PUBLIC HEALTH BIOLOGY Syllabus
Course Learning Objectives
Upon successfully completing this course, students will be able to:
- Describe the molecular, cellular, and physiological bases of selected human diseases and conditions.
- Describe the ecological principles that determine the distribution of infectious disease in human populations.
- Explain the role of genetic determinants in human disease and disease susceptibility.
- Describe biological principles that underlie the development of disease prevention, control, and management programs.
- Describe biological principles that underlie risk assessment from potentially hazardous agents and behaviors.
Discusses the molecular, cellular, physiological, genetic and immunological determinants of human diseases and disease susceptibility, including infectious disease, nutritional deficiencies, reproductive and developmental anomalies, and effects of exposures to toxic environmental agents. Explores ecological principles that determine the distribution of infectious disease in human populations, and how principles of the human immune system provide the rationale for methods of immunization. Focuses how biological principles help to understand the development, treatment and prevention of disease, and to assess risk from potentially hazardous agents and behaviors.
Additional Faculty Notes:
Syllabus for Public Health Biology (550.630.01)
First Term, Mondays and Wednesdays, 1:30-2:50
Session 1 – Wednesday, September 4
Introduction to the Course (B. Zirkin and T. Brown); Introduction to Immunological, Molecular and Cellular Concepts (T. Brown)
Session 2 – Monday, September 9
Immune Responses to Infection and Vaccination (G. Ketner)
Session 3 – Wednesday, September 11
Application of Genomics to Infectious Disease (G. Ketner)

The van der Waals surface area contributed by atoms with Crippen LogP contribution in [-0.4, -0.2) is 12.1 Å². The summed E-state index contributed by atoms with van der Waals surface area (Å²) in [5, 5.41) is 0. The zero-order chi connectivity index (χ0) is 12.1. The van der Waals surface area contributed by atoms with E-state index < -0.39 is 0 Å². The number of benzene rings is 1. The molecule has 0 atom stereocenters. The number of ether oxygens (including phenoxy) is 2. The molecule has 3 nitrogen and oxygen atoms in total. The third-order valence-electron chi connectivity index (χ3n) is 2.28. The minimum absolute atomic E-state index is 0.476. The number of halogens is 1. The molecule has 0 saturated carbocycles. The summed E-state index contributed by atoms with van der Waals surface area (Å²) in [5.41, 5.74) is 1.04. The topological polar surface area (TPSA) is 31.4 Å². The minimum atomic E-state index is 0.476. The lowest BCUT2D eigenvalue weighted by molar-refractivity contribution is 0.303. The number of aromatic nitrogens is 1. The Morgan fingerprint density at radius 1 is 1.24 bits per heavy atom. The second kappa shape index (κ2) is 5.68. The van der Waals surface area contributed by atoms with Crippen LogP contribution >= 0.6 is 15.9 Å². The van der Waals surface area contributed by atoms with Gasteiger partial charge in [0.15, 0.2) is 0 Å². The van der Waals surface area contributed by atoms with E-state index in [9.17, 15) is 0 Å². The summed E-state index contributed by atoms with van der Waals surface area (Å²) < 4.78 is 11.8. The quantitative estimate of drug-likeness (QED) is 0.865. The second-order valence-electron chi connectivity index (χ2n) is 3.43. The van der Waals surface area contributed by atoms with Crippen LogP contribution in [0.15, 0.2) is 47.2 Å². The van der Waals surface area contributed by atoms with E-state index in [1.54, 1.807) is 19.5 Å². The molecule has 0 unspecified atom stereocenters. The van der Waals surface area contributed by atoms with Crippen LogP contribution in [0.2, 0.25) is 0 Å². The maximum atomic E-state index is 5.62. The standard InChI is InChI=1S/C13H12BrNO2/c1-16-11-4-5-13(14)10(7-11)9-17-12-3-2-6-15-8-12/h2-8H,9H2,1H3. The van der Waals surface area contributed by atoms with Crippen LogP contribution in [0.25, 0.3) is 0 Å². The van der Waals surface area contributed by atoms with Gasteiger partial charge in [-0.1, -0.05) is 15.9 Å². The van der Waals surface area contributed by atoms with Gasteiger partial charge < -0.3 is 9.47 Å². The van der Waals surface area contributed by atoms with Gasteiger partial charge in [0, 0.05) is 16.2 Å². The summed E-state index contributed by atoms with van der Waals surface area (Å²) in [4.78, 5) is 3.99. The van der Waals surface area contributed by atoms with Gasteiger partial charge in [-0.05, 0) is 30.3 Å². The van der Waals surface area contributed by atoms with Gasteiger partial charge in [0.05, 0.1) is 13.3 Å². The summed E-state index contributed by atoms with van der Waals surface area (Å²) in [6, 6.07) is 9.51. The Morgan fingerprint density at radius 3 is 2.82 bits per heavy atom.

Session 4 – Monday, September 16
Pandemic Influenza (W. Wright)
Session 5 – Wednesday, September 18
Malaria - the Interplay between Parasite and Host (J. Bosch)
Session 6 – Monday, September 23
Nutrition, Obesity and Epigenetics (W. Wright)
Session 7 – Wednesday, September 25
Session 8 – Monday, September 30
Nutrition and Health (K. West)
Session 9 – Wednesday, October 2
Aging and Neurodegenerative Diseases (J. Wang)
Session 10 – Monday, October 7
Hypogonadism, Infertility and Assisted Reproduction (B. Zirkin)
Session 11 – Wednesday, October 9
Prostate and Breast Cancer (T. Brown)
Session 12 – Monday, October 14
Environment, Development and Disease Susceptibility (J. Yager)
Session 13 – Wednesday, October 16
The Skin as a Portal: More than Meets the Eye (P. Coulombe)
Session 14 – Monday, October 21
Biology and Application of Stem Cells (B. Zirkin)
Session 15 – Wednesday, October 23
Intended AudienceMPH, MHS, and DrPH students; is appropriate for students who have taken a modern, college-level biology course. Students with more substantial biology backgrounds are also are welcome.
Methods of AssessmentStudents are evaluated by in-class midterm and final examinations. The information comes from class content, and so attendance is important.
PrerequisitesA modern, college-level course in biology.
Please see the course Session for a full list of dates and items for this course.
Files from the Online Library
Academic Ethics Code
Students enrolled in the Bloomberg School of Public Health of The Johns Hopkins University assume an obligation to conduct themselves in a manner appropriate to the University's mission as an institution of higher education. A student is obligated to refrain from acts which he or she knows, or under the circumstances has reason to know, impair the academic integrity of the University. Violations of academic integrity include, but are not limited to: cheating; plagiarism; knowingly furnishing false information to any agent of the University for inclusion in the academic record; violation of the rights and welfare of animal or human subjects in research; and misconduct as a member of either School or University committees or recognized groups or organizations.
This course is appropriate for MPH, MHS, and DrPH students who have taken a modern, college-level biology course, but also is designed to be informative for students with more extensive biology backgrounds. The course fulfills a core biology requirement of the MPH program. The major focus of the course will be on how biological principles help to understand the development, treatment and prevention of disease, and disease susceptibility. There will be sessions devoted to molecular, immunological, ecological, environmental and nutritional principles as applied to disease treatment, prevention and susceptibilities, and on infectious disease, neurodegenerative disease, cancer, and reproduction.
Disability Support ServicesIf you are a student with a documented disability who requires an academic accommodation, please contact Betty H. Addison in the Office of Student Life Services: firstname.lastname@example.org, 410-955-3034, or 2017 E. Monument Street.